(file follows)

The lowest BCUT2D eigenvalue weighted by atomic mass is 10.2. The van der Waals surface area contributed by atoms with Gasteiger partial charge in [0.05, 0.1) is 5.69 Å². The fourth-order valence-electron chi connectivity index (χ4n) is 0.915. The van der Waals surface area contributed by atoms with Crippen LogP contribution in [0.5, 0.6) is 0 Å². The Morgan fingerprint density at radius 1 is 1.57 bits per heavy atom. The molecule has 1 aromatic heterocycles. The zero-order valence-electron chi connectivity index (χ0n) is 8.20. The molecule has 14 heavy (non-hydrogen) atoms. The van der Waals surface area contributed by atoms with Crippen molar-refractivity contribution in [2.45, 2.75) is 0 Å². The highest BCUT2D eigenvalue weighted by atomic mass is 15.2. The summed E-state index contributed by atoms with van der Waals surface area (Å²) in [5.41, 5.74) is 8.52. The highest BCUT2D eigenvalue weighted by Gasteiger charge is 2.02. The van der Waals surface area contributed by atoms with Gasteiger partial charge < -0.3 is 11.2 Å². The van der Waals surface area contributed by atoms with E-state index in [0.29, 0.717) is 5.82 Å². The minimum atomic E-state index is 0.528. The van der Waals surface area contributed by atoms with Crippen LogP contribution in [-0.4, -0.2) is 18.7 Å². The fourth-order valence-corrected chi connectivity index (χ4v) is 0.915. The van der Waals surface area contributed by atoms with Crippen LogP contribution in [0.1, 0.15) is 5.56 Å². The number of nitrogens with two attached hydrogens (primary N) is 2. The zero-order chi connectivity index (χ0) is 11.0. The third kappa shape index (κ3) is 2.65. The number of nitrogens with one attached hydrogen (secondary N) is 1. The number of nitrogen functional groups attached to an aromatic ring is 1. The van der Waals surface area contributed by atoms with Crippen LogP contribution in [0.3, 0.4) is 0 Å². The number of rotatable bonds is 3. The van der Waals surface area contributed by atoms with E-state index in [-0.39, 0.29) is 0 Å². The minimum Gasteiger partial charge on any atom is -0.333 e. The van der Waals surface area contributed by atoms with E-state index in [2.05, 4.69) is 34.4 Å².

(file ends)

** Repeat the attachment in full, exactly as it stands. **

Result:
The lowest BCUT2D eigenvalue weighted by atomic mass is 10.2. The van der Waals surface area contributed by atoms with Gasteiger partial charge in [0.05, 0.1) is 5.69 Å². The fourth-order valence-electron chi connectivity index (χ4n) is 0.915. The van der Waals surface area contributed by atoms with Crippen LogP contribution in [0.5, 0.6) is 0 Å². The Morgan fingerprint density at radius 1 is 1.57 bits per heavy atom. The molecule has 1 aromatic heterocycles. The zero-order valence-electron chi connectivity index (χ0n) is 8.20. The molecule has 14 heavy (non-hydrogen) atoms. The van der Waals surface area contributed by atoms with Crippen molar-refractivity contribution in [2.45, 2.75) is 0 Å². The highest BCUT2D eigenvalue weighted by atomic mass is 15.2. The summed E-state index contributed by atoms with van der Waals surface area (Å²) in [5.41, 5.74) is 8.52. The highest BCUT2D eigenvalue weighted by Gasteiger charge is 2.02. The van der Waals surface area contributed by atoms with Gasteiger partial charge < -0.3 is 11.2 Å². The van der Waals surface area contributed by atoms with E-state index in [0.29, 0.717) is 5.82 Å². The minimum atomic E-state index is 0.528. The van der Waals surface area contributed by atoms with Crippen LogP contribution in [-0.4, -0.2) is 18.7 Å². The fourth-order valence-corrected chi connectivity index (χ4v) is 0.915. The van der Waals surface area contributed by atoms with Crippen LogP contribution in [0.1, 0.15) is 5.56 Å². The number of nitrogens with two attached hydrogens (primary N) is 2. The zero-order chi connectivity index (χ0) is 11.0. The third kappa shape index (κ3) is 2.65. The number of nitrogens with one attached hydrogen (secondary N) is 1. The number of nitrogen functional groups attached to an aromatic ring is 1. The van der Waals surface area contributed by atoms with Crippen LogP contribution in [0.3, 0.4) is 0 Å². The number of rotatable bonds is 3. The van der Waals surface area contributed by atoms with E-state index in [-0.39, 0.29) is 0 Å². The minimum Gasteiger partial charge on any atom is -0.333 e. The van der Waals surface area contributed by atoms with E-state index in [2.05, 4.69) is 34.4 Å².